The Wisconsin Supreme Court on Monday said the Green Party’s presidential candidate should not be added to the ballot, clearing the way for local clerks to resume mailing absentee ballots to more than 1 million voters who have requested one.
The 4-3 order comes just seven weeks before the Nov. 3 presidential election in this narrowly divided state. Election officials had warned of significant delays and chaos had the court ordered Howie Hawkins added to the ballot. That would have forced clerks to reprint and mail the ballots less than two months before the election.
The Wisconsin Elections Commission in August deadlocked twice on whether Hawkins and his running mate should be placed on the ballot. Three Republican commission members said Hawkins should be on the ballot while three Democrats said he didn’t qualify because his running mate listed an incorrect address on thousands of nominating signatures. The deadlock meant he was left off the ballot.
The state Supreme Court sided with the commission in determining Hawkins should not be on the ballot.
Democrats had feared that adding Hawkins to the ballot would take votes away from Joe Biden and assist President Trump, who won Wisconsin by fewer than 23,000 votes in 2016. Rapper Kanye West is also trying to get on the state’s ballot. The court did not address his challenge, which, if successful, could result in a new ballot being ordered, causing more delays.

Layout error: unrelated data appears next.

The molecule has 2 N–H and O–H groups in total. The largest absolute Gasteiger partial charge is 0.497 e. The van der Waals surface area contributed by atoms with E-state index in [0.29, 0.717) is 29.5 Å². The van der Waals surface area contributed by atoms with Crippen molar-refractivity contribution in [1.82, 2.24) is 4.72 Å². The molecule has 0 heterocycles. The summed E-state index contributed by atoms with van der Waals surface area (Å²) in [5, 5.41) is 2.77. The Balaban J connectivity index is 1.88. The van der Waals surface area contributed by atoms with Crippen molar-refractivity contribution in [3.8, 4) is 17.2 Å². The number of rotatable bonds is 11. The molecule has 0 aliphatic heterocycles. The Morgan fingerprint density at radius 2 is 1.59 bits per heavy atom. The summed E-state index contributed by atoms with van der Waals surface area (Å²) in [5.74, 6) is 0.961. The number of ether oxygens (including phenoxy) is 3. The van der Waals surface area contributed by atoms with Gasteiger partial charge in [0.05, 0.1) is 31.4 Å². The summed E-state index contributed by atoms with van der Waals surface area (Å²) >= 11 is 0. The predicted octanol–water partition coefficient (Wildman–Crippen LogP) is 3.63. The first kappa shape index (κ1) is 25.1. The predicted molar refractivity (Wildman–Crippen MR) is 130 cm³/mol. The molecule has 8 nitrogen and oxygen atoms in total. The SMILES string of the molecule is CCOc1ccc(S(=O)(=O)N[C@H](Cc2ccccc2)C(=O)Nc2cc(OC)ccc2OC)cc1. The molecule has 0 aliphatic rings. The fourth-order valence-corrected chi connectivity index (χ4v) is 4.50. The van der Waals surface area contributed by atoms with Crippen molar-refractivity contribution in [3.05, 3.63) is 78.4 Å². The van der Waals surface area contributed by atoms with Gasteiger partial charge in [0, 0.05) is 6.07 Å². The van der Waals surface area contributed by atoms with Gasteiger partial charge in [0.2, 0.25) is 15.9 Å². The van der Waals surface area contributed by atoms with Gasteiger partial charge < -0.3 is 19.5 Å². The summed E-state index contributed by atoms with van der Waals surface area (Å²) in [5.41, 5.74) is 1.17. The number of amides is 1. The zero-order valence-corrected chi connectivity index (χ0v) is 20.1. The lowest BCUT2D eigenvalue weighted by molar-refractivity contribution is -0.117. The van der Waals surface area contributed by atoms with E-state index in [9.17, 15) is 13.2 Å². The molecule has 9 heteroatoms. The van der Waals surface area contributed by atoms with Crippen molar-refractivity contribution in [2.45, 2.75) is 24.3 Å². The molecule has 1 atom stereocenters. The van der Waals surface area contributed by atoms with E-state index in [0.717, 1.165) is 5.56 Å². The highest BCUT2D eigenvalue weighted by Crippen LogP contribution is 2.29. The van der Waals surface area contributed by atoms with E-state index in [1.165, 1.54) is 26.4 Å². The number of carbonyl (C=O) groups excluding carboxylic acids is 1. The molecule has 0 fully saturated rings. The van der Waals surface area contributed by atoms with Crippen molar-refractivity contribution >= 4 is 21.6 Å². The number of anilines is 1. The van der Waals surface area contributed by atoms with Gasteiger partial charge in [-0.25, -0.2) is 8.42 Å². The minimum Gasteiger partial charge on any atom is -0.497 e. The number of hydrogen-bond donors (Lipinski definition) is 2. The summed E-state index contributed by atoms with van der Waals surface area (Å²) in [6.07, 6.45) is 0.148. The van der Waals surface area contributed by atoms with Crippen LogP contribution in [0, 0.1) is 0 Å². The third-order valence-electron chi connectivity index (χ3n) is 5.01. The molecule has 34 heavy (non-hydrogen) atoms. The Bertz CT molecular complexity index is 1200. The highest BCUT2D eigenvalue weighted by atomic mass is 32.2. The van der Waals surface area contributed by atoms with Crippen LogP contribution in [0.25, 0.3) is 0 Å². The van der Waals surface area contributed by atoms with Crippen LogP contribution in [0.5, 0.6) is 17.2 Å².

Both West and Hawkins are getting help from Republicans who see them as siphoning votes from Biden in this narrowly divided state. Attorneys representing the Green Party candidates have represented Republicans in prior legal battles. Several Republicans, including the former attorney for the state Republican Party, are assisting West.
Clerks had already mailed an untold number of ballots before the Supreme Court on Sept. 10 stopped the sending of ballots while it considered the Green Party lawsuit.
Democrats feared a delay in creating and then sending out replacement ballots would confuse voters and dampen turnout. The ruling comes just ahead of a state deadline to send absentee ballots by Thursday to people who have a request on file. Saturday is the deadline under federal law to mail ballots to military and overseas voters.
Voters in Wisconsin have until Oct. 29 to request an absentee ballot by mail, but election officials have urged voters to act sooner, given expected delays in the mail. Absentee ballots must be received by 8 p.m., when polls close on election day.
State elections officials have estimated that more than 2 million of the state’s roughly 3 million eligible voters will cast absentee ballots, largely due to concerns about the COVID-19 pandemic.
Polls show a tight presidential race in Wisconsin, one of a handful of states likely to determine the outcome of the election.
Adding Hawkins to the ballot could have had a dramatic effect. The Green Party’s 2016 presidential candidate, Jill Stein, won 31,006 votes in the state — more than Trump’s 22,748-vote margin over Hillary Clinton.
There are more than 170 lawsuits nationally over election procedures, often filed by the two major parties or their allies, that have injected a new level of uncertainty into a contest already disrupted by the pandemic. Third parties are also going to court to get on the ballot in other states such as Arizona, Pennsylvania and Virginia.
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